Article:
emeritus, Princeton University. Award winners are Gilda Aronovic,
Carol Hanson, Anita Benarde, and Connie Gray. In the Upstairs Gallery,
"Oil and Water," an exhibit of watercolors and oils by Diana
Wilkoc Patton and Larraine C. Williams. Open Tuesday to Friday, 10
a.m. to 3 p.m.; Sunday 1 to 4 p.m.
Branch Station, 908-725-2110. Annual juried members show featuring
award winners Erena Roe, Gary Briechle, and Liz Mitchell. Juror was
Barbara Madsen of Rutgers Mason Gross School of the Arts. Gallery
hours are Wednesday through Friday, 11 a.m. to 4 p.m.; Saturday, 1
to 4 p.m. To January 18.
in Focus: Watercolors from the Henry and Rose Pearlman Collection,"
an exhibition of 16 rarely-seen works on paper by the precursor of
modern painting. On long-term loan to the museum since 1976, the works
are rarely shown due to their sensitivity to light. To January 12.
Also "Beyond the Visible: A Conservator’s Perspective;" to
January 5. "Lewis Baltz: Nevada and Other Photographs," an
exhibition of recently acquired photographs and series by Lewis Baltz;
to January 19. "Earth’s Beauty Revealed: The 19th-Century European
Landscape;" to January 12. Open Tuesday through Saturday, 10 a.m.
to 5 p.m.; Sunday 1 to 5 p.m. Highlights tours every Saturday at 2
609-258-3184. "Unseen Hands: Women Printers, Binders, and Book
Designers," a Milberg Gallery exhibition curated by Rebecca Warren
Davidson. To March 30, 2003.
609-586-4800, ext. 3589. "Line of Inquiry: Artworks that celebrate
the element of Line." Gallery hours Tuesday to Thursday, 11 a.m.
to 3 p.m.; Wednesday evenings 6 to 8 p.m.; Thursday evenings 7 to
9 p.m. To December 19.
609-620-6026. In the Hutchins Gallery, "David FeBland: Paintings."
Open Monday to Friday, 9 a.m. to noon; and 1 to 4:30 p.m.; Wednesday
and Saturday, 9 a.m. to noon. To December 10.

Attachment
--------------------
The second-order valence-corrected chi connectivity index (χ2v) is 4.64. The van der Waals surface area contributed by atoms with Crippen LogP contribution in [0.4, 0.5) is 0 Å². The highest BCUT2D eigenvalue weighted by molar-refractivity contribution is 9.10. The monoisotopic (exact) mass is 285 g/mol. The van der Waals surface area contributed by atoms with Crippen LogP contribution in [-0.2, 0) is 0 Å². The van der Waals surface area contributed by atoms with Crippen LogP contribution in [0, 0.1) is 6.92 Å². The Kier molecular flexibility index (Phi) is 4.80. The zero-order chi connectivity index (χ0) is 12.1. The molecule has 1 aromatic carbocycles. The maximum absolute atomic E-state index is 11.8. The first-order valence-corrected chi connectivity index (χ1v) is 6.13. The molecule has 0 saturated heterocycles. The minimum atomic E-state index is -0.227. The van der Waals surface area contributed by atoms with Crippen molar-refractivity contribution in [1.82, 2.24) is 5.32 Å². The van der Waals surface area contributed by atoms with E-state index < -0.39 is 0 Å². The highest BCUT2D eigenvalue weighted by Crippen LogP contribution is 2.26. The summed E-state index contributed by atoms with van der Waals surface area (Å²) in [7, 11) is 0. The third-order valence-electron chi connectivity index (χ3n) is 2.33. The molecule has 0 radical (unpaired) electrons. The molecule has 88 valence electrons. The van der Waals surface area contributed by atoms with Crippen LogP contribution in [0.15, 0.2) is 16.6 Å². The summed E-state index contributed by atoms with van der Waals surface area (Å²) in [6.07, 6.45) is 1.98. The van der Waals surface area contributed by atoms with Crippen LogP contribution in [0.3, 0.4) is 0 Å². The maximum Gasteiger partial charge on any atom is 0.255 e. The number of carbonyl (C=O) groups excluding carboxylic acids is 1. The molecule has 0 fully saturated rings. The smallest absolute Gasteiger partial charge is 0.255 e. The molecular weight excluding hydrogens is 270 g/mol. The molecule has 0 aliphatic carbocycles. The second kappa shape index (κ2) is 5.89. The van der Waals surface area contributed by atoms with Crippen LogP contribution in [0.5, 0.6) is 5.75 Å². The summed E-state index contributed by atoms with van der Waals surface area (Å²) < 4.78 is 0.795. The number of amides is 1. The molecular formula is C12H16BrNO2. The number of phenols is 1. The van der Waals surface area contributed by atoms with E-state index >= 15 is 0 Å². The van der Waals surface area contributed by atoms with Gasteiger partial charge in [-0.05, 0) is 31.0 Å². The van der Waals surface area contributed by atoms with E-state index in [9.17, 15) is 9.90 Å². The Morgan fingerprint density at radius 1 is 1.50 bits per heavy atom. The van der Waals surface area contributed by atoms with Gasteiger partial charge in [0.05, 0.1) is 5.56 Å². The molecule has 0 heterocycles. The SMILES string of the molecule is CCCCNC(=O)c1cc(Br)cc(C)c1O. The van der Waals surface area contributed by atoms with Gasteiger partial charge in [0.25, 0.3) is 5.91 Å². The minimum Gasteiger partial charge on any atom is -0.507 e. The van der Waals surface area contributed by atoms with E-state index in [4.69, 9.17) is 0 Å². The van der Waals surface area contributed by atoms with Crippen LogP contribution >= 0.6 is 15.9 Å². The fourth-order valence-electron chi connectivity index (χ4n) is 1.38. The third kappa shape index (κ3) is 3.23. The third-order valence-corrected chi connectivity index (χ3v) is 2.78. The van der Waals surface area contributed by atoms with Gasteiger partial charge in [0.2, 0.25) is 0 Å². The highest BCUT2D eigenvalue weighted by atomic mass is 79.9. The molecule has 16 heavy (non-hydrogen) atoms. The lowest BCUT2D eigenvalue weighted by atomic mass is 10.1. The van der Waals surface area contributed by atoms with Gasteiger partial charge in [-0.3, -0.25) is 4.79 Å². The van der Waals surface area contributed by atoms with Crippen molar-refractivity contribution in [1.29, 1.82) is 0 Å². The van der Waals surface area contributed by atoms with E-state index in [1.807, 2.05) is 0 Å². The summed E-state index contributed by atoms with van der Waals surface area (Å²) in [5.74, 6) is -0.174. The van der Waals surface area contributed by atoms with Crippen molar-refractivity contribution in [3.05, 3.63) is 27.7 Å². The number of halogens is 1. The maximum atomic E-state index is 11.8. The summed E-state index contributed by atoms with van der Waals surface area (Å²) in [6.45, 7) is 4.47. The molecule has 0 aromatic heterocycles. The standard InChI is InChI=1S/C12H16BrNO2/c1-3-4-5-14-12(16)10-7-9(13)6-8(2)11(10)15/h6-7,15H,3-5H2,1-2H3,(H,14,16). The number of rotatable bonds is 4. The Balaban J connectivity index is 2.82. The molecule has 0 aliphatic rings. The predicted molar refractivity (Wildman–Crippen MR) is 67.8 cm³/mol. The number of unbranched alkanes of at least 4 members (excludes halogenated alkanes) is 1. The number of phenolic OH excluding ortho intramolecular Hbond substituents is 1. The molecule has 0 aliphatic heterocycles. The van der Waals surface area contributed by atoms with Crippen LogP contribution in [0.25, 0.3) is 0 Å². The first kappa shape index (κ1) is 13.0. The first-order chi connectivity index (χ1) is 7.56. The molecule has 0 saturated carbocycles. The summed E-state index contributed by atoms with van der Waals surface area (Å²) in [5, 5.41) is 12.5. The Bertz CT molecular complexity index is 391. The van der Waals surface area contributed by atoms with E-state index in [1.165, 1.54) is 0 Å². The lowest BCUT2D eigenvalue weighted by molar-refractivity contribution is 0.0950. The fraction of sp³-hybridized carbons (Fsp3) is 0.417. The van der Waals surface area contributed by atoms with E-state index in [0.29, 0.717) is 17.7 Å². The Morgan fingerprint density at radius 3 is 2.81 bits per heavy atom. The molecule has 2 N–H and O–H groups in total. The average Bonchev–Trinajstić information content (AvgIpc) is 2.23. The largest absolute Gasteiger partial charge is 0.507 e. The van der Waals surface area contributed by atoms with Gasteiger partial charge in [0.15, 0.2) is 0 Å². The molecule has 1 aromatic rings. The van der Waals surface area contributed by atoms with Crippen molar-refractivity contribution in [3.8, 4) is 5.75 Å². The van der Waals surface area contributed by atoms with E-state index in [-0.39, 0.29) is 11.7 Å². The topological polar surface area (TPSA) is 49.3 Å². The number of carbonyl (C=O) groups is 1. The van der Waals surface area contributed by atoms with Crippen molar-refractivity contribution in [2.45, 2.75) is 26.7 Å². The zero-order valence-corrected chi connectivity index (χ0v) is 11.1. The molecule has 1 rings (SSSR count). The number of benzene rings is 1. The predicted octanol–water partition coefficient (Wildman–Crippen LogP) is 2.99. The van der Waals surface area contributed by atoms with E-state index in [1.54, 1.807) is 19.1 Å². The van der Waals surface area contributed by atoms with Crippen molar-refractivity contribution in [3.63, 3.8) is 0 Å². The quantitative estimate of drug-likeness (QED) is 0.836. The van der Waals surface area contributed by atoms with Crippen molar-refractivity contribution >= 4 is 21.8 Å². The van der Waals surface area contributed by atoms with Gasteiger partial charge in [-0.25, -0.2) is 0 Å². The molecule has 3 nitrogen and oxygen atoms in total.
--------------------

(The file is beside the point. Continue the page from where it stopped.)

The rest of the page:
609-895-5589. "This and That: The Art of Michael Ramus," a
retrospective show featuring the paintings, drawings, and illustrations
of the Princeton-based artist. Gallery hours are Tuesday through Thursday,
11 a.m. to 7 p.m.; Sundays from noon to 4 p.m. To December 17.
Brunswick, 732-932-7237. Exhibitions include: "Paul Signac: A
Collection of Watercolors and Drawings"; to January 19. "Russian
Cover Design, 1920s to 1930s: The Graphic Face of the Post-Revolutionary
and Stalinist Periods"; to March 30. "Sonia Delaunay: La Moderne,"
celebrating the accomplishments of the key figure (1885 to 1979) in
the development of 20th-century abstraction; to December 28. "Sergei
Paradjanov Off Camera: Collages, Assemblages, and Objects," to
Also "Yurii Dyshlenko: Abstraction, Modernity, and Mass Media;"
to January 12. "The National Association of Women Artists Collection
at Rutgers," to December 8. "Ben Shahn: The Rilke Portfolio,"
to December 31. Museum hours are Tuesday through Friday, 10 a.m. to
4:30 p.m.; Saturday and Sunday, noon to 5 p.m. Spotlight tours every
Sunday at 2 and 3 p.m. Admission $3 adults; under 18 free; and free
on the first Sunday of every month.
609-397-0275. "Daughters of Eve," an exhibition of pastels
by Susan Wainter. Open Monday to Thursday, 1 to 9 p.m.; Friday 1 to
5 p.m.; and Saturday, 10 a.m. to 5 p.m. To January 3.
609-773-0881. Holiday group show of art works and jewelery by 25 artists